I'm currently writing my first batch file for deploying an asp.net solution. I've been Googling a bit for a general error handling approach and can't find anything really useful.

Basically if any thing goes wrong I want to stop and print out what went wrong.

Can anyone give me any pointers?


I generally find the conditional command concatenation operators much more convenient than ERRORLEVEL.

yourCommand && (
  echo yourCommand was successful
) || (
  echo yourCommand failed

There is one complication you should be aware of. The error branch will fire if the last command in the success branch raises an error.

yourCommand && (
) || (
  echo This will fire if yourCommand or someCommandThatMayFail raises an error

The fix is to insert a harmless command that is guaranteed to succeed at the end of the success branch. I like to use (call ), which does nothing except set the ERRORLEVEL to 0. There is a corollary (call) that does nothing except set the ERRORLEVEL to 1.

yourCommand && (
  (call )
) || (
  echo This can only fire if yourCommand raises an error

See Foolproof way to check for nonzero (error) return code in windows batch file for examples of the intricacies needed when using ERRORLEVEL to detect errors.

  • Would u mind to provide a simple example with copy or del commands, pls? – Developer Dec 17 '13 at 14:00
  • Much nicer than keeping track of ERRORLEVEL, thanks! – kaveman Oct 24 '14 at 18:20
  • I tried it with del but it always outputs that it was successful even though the file was not there – Xerus Jul 9 '17 at 19:47
  • @Xerus - yes, the DEL (or ERASE) command is seriously flawed in that it always sets ERRORLEVEL to 0 and does not fire || as long as the arguments are valid, even if the delete fails. However, it does print an error message to stderr if the delete fails. You can do the following to detect a DEL stderr message (note the inverse logic) DEL "yourFile" 2>&1 >nul|findstr "^" >nul && echo FAIL || echo OK – dbenham Jul 9 '17 at 20:24
  • I have done the same thing for avoiding the automatic exit of cmd.exe. – Hydroper Jul 18 '17 at 12:11

Other than ERRORLEVEL, batch files have no error handling. You'd want to look at a more powerful scripting language. I've been moving code to PowerShell.

The ability to easily use .Net assemblies and methods was one of the major reasons I started with PowerShell. The improved error handling was another. The fact that Microsoft is now requiring all of its server programs (Exchange, SQL Server etc) to be PowerShell drivable was pure icing on the cake.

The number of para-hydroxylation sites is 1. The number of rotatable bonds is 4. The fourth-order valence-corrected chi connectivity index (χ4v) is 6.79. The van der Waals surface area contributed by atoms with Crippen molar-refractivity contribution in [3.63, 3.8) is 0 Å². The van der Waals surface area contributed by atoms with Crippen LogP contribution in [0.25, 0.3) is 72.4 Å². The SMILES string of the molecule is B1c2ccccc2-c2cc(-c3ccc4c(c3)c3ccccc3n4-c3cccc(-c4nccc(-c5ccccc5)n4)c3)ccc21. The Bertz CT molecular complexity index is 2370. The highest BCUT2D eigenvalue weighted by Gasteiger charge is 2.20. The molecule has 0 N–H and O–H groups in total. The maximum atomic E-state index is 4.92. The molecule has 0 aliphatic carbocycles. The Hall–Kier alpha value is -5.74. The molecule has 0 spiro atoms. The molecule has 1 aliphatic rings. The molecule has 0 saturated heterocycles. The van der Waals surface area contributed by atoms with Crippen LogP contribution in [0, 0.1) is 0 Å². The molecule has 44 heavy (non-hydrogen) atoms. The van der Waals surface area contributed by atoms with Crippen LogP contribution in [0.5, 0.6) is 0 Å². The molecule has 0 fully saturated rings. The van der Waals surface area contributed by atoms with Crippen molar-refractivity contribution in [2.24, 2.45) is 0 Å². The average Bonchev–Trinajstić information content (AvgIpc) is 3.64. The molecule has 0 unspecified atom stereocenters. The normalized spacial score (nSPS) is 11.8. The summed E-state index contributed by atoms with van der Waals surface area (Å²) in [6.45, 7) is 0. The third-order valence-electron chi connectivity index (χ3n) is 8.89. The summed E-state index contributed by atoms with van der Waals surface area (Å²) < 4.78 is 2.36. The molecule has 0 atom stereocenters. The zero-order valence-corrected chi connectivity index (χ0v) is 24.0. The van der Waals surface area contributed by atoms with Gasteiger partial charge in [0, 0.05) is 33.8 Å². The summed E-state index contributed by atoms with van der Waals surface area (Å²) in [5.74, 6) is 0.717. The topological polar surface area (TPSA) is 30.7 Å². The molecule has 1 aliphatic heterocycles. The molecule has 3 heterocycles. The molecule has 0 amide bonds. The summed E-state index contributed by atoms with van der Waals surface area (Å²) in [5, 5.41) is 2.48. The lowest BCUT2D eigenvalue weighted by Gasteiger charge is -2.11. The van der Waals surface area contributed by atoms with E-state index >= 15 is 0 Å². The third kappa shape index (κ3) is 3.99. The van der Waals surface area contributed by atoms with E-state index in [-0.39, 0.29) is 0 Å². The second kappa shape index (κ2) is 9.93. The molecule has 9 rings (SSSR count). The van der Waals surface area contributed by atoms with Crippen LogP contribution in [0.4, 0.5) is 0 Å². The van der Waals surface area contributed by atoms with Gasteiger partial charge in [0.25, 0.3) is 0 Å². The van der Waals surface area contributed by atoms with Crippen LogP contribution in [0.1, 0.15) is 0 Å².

Right now, it looks like any time invested in learning and using PowerShell will be time well spent.

  • 3
    Yeah, I wish I had done it using power shell, have a felling hacking a batch script is not time well spent.. – bplus Jul 22 '09 at 11:58
  • 1
    No doubt that PowerShell is a superior language. But ERRORLEVEL is not the only recourse for batch - see my answer – dbenham Jun 13 '13 at 11:30

Using ERRORLEVEL when it's available is the easiest option. However, if you're calling an external program to perform some task, and it doesn't return proper codes, you can pipe the output to 'find' and check the errorlevel from that.

c:\mypath\myexe.exe | find "ERROR" >nul2>nul
if not ERRORLEVEL 1 (
echo. Uh oh, something bad happened
exit /b 1

Or to give more info about what happened

c:\mypath\myexe.exe 2&1> myexe.log
find "Invalid File" "myexe.log" >nul2>nul && echo.Invalid File error in Myexe.exe && exit /b 1
find "Error 0x12345678" "myexe.log" >nul2>nul && echo.Myexe.exe was unable to contact server x && exit /b 1

A successful ping on your local network can be trapped using ERRORLEVEL.


I guess this feature was added since the OP but for future reference errors that would output in the command window can be redirected to a file independent of the standard output

command 1> file - Write the standard output of command to file

command 2> file - Write the standard error of command to file


Python Unittest, Bat process Error Codes:

if __name__ == "__main__":
   test_suite = unittest.TestSuite()
   runner = unittest.TextTestRunner()
   result = runner.run(test_suite)
   # result = unittest.TextTestRunner().run(test_suite)
   if result.wasSuccessful():
       print("############### Test Successful! ###############")
       print("############### Test Failed! ###############")

Bat codes:

@echo off
for /l %%a in (1,1,2) do (
testcase_test.py && (
  echo Error found. Waiting here...
) || (
  echo This time of test is ok.

Its extremely easy! Create a file that contains:

call <filename>  // the file you made
echo An error occured!
<Your commands>

So now when you start it, it will launch your program as normal. But when anything goes wrong it exits and continues the script inside the first file. Now there you can put your own commands in.

  • Where's the error detection here? – Scott Smith Aug 10 '17 at 0:28

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